Law and Economics of Survivor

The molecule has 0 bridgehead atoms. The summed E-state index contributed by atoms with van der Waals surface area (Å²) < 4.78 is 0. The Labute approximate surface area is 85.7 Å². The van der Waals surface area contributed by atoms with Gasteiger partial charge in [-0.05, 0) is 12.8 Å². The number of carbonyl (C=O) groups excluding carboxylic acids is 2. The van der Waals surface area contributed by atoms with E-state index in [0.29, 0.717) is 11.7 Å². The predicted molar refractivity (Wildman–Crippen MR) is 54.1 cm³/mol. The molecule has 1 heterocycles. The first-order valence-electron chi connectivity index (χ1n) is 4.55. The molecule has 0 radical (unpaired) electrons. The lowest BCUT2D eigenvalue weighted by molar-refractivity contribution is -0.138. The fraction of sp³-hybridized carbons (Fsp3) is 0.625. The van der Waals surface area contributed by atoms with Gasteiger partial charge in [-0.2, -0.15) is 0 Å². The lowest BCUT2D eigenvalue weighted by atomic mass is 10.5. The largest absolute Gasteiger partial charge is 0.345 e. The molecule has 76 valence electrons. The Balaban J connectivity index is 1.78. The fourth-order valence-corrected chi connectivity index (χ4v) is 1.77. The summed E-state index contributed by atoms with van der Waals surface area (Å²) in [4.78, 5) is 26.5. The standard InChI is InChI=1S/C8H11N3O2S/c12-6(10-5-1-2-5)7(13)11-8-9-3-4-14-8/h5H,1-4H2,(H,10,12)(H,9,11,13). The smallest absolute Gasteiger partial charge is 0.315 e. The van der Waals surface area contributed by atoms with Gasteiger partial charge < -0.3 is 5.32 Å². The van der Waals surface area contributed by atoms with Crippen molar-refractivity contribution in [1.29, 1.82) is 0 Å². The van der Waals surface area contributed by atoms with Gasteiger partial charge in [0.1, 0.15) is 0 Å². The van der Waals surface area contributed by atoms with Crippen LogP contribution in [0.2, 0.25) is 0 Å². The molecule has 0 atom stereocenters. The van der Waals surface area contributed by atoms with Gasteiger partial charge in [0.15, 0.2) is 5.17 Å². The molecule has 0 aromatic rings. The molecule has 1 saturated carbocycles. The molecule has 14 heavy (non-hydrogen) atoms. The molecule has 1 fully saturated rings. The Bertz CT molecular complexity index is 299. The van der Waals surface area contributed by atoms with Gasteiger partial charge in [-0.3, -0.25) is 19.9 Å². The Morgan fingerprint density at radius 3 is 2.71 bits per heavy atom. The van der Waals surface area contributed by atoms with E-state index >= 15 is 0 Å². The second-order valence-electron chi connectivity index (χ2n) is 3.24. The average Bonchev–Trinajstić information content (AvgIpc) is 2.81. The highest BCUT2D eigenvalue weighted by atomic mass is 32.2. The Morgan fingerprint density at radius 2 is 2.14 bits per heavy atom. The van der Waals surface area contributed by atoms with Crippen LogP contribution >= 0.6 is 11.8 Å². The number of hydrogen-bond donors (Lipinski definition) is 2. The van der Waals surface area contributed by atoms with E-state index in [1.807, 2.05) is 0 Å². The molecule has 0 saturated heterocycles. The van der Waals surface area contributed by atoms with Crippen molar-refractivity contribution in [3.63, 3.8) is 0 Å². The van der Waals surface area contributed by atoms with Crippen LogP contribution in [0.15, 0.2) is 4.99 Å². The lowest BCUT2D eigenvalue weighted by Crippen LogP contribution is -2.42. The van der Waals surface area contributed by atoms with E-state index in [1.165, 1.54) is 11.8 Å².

In recent years, the ubiquitous body of literature falling under the general header of "rational choice" has come under fire. Drawing upon economics and experimental psychology, a body of literature has emerged in which legal scholars and economists operationalize formal games under laboratory conditions, and then compare the resulting play against rational choice predictions. Because the experiments often fail to unfold in the manner predicted by formal theory, scholars have relied upon these studies to challenge both the underlying assumptions of rational choice and rational choice prescriptions for law and public policy. Rational choice scholars have responded by arguing that rationality is necessarily bounded, that the empirical studies must account for the costs of acquiring information, and that rationality is not inconsistent with attaching a consumption value to certain forms of cooperative behavior. Most importantly, theorists have argued that low stakes games are of limited value in assessing rational play in high stakes legal and policy settings. This past summer, CBS ventured into the world of real life voyeuristic programming. In Survivor, CBS effectively structured a true high-stakes game. The ultimate cash payoff of $1 million was of sufficient magnitude that for those players who best positioned themselves to win, the apparent benefits of playing strategically outweighed the potential costs of appearing uncooperative or even unpleasant. To the extent that Survivor offers a glimpse into how stakes affect interactive human behavior under carefully defined conditions, and into how success might well result from careful strategy rather than inherent merit, Survivor offers an important antidote to the emerging literature critical of rational choice. When we compare Survivor with three fairly simple rational choice games, the theory comes out a winner.